I've made up my mind: my next project will be Simplicity 3873, a two-piece dress pattern from 1941. (Sorry, Maria -- it's back to the convent for now.)
I mentioned this pattern on Monday; I'd ordered it on Etsy and received it last week. I wanted something classic Forties, but simple. It cost only $5.99 with shipping; the somewhat ragged envelope no doubt kept the price low.
I'll be honest: I have some trepidation about this project. Maybe it's those bound buttonholes, which I may not even bother with. I've never sewn anything this old. Frankly, I think this crosses the border between vintage and antique.
I hunted for the right fabric but didn't find anything that felt appropriate to the period.
I've had this in my stash since the fall and badly want to use it:
It's cotton and definitely has a vintage feel but I don't think it would work. For one thing, the skirt has twelve separate panels and I don't think those roses would look good broken up that way. I'll save this for something more flowing (I think both Gertie and Elaine have picked up rose prints too -- spooky, huh?).
I tend to honor the pattern artwork: if a dress is shown in a solid, I'll go with solids. I did get some fabric on Monday -- four yards in fact -- of a purplish-blue cotton with a vertical stripe in the weave, but when I got it home I realized it was too heavy. I'd been thinking of this as a suit -- it looks like a suit -- but it's a dress. The skirt has to move and the cotton is too stiff. It would make a great summer men's suit and maybe that's what I'll do with it.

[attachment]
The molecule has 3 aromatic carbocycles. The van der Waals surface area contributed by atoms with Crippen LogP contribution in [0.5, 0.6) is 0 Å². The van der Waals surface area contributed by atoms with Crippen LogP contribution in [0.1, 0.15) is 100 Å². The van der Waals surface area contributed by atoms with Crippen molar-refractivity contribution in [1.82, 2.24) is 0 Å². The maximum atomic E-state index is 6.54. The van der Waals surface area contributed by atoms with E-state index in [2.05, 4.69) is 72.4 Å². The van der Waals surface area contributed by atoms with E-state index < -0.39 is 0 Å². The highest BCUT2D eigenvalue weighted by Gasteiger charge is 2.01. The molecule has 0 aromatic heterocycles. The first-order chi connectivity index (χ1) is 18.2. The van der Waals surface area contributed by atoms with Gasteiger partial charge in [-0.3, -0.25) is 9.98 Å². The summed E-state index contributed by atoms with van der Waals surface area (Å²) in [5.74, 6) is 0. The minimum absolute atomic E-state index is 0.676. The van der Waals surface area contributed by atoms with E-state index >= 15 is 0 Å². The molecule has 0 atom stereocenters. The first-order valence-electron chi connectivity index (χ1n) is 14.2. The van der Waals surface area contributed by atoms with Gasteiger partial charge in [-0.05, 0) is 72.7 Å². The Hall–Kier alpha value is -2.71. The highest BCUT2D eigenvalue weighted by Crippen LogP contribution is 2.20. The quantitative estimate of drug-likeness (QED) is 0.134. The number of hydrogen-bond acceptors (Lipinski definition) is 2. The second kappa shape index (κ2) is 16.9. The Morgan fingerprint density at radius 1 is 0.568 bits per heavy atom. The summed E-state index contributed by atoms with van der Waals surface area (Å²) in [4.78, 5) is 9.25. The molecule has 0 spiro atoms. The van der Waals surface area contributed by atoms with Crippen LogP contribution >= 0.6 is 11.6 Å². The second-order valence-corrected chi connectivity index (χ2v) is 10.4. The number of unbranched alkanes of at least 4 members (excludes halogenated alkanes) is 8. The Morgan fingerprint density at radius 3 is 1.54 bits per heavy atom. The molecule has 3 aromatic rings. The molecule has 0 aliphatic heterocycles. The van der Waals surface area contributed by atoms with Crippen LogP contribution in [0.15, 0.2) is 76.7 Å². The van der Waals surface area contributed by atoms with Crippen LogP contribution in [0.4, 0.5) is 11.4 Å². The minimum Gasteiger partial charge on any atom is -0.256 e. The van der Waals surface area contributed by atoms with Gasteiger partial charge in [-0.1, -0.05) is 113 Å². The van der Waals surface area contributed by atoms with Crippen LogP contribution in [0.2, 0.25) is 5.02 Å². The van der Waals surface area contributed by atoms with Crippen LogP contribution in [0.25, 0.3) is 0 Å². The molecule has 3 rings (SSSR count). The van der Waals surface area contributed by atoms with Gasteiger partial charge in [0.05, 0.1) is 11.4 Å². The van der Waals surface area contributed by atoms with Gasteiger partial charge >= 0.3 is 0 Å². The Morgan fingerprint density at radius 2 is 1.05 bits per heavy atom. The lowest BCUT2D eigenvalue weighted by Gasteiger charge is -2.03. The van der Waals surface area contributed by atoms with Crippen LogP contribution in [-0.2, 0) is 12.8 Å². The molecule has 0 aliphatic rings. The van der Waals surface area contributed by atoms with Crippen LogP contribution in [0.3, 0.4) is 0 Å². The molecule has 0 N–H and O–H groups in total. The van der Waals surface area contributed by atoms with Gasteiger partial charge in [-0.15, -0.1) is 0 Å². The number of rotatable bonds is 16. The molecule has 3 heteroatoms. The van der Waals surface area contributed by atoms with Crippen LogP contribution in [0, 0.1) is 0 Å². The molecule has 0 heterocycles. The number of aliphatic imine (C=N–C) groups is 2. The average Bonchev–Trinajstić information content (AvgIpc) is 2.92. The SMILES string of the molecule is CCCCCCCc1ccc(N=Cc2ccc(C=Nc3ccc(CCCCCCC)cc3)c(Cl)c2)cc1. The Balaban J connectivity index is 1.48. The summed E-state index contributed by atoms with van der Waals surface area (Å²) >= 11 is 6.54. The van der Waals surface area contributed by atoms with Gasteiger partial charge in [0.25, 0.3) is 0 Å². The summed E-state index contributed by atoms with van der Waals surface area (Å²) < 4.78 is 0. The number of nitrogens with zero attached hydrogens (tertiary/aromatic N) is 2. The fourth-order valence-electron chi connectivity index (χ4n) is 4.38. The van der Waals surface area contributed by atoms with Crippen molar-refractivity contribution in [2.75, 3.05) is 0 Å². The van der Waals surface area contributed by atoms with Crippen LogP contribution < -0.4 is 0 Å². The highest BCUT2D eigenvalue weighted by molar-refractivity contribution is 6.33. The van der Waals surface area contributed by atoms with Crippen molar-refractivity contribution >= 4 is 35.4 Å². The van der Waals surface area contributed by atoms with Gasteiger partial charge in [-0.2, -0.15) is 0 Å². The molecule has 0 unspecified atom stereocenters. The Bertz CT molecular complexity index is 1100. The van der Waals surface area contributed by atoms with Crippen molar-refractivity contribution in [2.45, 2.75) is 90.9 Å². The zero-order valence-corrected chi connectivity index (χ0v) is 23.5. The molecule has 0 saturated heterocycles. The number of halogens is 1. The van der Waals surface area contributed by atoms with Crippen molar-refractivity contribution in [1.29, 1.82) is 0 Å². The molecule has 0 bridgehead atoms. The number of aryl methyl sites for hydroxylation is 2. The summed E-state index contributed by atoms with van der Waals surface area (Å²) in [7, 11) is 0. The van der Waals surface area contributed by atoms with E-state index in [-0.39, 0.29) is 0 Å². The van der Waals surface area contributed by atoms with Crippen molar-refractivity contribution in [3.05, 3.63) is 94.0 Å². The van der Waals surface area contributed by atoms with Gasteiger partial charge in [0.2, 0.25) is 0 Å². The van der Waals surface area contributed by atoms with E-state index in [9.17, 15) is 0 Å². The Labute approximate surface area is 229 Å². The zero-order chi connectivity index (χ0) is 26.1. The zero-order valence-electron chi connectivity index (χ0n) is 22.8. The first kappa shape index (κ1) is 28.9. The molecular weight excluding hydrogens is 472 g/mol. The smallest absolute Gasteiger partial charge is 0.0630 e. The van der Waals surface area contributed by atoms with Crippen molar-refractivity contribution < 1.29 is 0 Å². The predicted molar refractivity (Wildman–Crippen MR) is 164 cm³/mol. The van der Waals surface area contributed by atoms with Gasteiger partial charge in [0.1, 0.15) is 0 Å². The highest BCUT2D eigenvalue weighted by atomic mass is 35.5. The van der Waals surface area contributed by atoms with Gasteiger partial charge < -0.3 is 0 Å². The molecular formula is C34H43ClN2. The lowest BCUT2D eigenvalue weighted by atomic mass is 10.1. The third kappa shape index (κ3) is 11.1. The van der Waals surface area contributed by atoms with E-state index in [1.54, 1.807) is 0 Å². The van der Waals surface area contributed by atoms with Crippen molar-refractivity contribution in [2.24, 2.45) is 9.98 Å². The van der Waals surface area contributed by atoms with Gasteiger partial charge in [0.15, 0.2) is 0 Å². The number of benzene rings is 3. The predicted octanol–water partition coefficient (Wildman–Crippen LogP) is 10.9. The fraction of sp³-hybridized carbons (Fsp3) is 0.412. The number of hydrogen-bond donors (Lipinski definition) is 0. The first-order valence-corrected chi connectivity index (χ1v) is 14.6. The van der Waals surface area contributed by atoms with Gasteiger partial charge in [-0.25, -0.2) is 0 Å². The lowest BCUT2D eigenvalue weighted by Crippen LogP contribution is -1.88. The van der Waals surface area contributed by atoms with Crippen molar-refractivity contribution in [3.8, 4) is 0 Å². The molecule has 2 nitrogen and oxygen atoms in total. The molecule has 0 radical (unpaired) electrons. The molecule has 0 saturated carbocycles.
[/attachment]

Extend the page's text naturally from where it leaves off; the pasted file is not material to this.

I've decided to use sheets again -- clean sheets. I'm going to use this yellow one for the top...
...and the black one pictured here with the yellow for the skirt:
I don't know; maybe if I have enough fabric, I'll do the whole thing in yellow. We'll see.
Yesterday I started to prepare my pattern pieces and imagine my surprise when I saw this:
This pattern pre-dates seam allowances printed on the pattern pieces! I recalled reading something about this on somebody's blog, I don't remember whose. The patterns of this period had no printed markings, but rather only different size punched holes. Here's how individual pieces are labeled:
This marking is for a dart in the top of the sleeve:
I should mention that straight out of the envelope, the pieces looked like wadded up Kleenex:
I managed to inventory and press everything yesterday and am happy to report that all the pieces are accounted for. Today I'll start cutting and we'll see how far I get.
My goal is to make this version:
Readers, have you ever sewn from one of these old unmarked patterns? Would you? What's the oldest pattern you've sewn?
Do you prefer contemporary vintage patterns to authentic ones? Is there a difference?
I'm a native New Yorker and self-taught sewing fanatic! I started sewing in 2009 and today make all my own clothes using mainly vintage patterns and vintage sewing machines. Welcome to the warm and whimsical world of Male Pattern Boldness, where the conversation is sewing, style, fashion, fabric, and more!